Athletics triumph shows benefits of international training

PUBLISHED : Sunday, 06 September, 2015, 5:13am
UPDATED : Sunday, 06 September, 2015, 5:13am

The Bird's Nest, the spectacular main stadium of the 2008 Beijing Olympic Games, remains an icon of modern China. Filled to capacity, as it was for the recent world athletics championships, it is a reminder of one of the country's proudest achievements. Empty and a little soulless as it usually is, it can evoke the disappointment felt when China came away from its own Games without a track and field gold medal, after injury ended a bid by Liu Xiang to defend his 110 metres hurdles title won at Athens in 2004.

If athletics has continued to look like the Achilles heel of the nation that topped the overall medals table then, the world championships have prompted a rethink. China finished an unexpectedly successful week with a record nine medals - more than double the total from Moscow two years ago.

Liu Hong won China's only title in the 20km walk. But Chinese won medals across the disciplines, including a first-ever in the long jump - a bronze for 19-year-old Wang Jianan.

Previous results at the highest international level have been marked by lean pickings on the running track. It is one area where the state-run sports regime has fallen well short. That is until the glamour event at the world championships, when the diminutive Su Bingtian became the first Asian to reach the 100 metres final. He finished ninth and last, but since most international sprinters never make this or the Olympic final, he is an inspiration to up-and-coming young athletes. The implied improvement was confirmed when he and three compatriots finished third in the 4x100 metre relay, before being promoted to second when the Americans were disqualified.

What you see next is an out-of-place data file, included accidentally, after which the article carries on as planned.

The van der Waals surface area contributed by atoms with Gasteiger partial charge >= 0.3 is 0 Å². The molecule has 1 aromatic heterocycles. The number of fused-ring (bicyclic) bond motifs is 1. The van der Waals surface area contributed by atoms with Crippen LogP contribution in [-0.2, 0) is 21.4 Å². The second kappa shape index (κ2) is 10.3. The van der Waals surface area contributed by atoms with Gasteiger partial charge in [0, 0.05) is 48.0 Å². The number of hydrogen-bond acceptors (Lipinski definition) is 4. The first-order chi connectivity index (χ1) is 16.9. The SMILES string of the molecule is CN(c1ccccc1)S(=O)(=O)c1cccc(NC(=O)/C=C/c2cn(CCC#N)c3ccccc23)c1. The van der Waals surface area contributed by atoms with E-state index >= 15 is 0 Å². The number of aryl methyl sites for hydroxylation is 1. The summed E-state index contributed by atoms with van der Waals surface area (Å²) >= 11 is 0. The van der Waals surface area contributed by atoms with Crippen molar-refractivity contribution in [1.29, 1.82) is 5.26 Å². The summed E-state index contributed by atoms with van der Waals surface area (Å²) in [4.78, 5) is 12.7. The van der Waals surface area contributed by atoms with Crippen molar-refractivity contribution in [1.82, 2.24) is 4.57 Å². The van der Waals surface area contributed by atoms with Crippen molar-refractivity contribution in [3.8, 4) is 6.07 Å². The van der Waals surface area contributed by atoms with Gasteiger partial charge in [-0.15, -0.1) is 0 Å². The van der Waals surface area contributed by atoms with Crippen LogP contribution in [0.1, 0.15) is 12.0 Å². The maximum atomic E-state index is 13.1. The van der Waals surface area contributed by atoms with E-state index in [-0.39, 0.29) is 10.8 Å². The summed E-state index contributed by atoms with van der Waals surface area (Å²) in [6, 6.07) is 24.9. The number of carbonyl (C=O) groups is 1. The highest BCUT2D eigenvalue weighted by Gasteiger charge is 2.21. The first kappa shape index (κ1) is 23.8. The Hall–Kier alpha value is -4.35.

If there is an argument that Chinese athletes may benefit from more scope and encouragement to compete and train internationally, it may be found in a pair of two-month training camps that the relay squad spent in the United States. Jamaican Olympic and world sprint champion Usain Bolt complimented the Chinese runners on "one of the smoothest baton changes I have ever seen - that's one of the reasons they won a medal".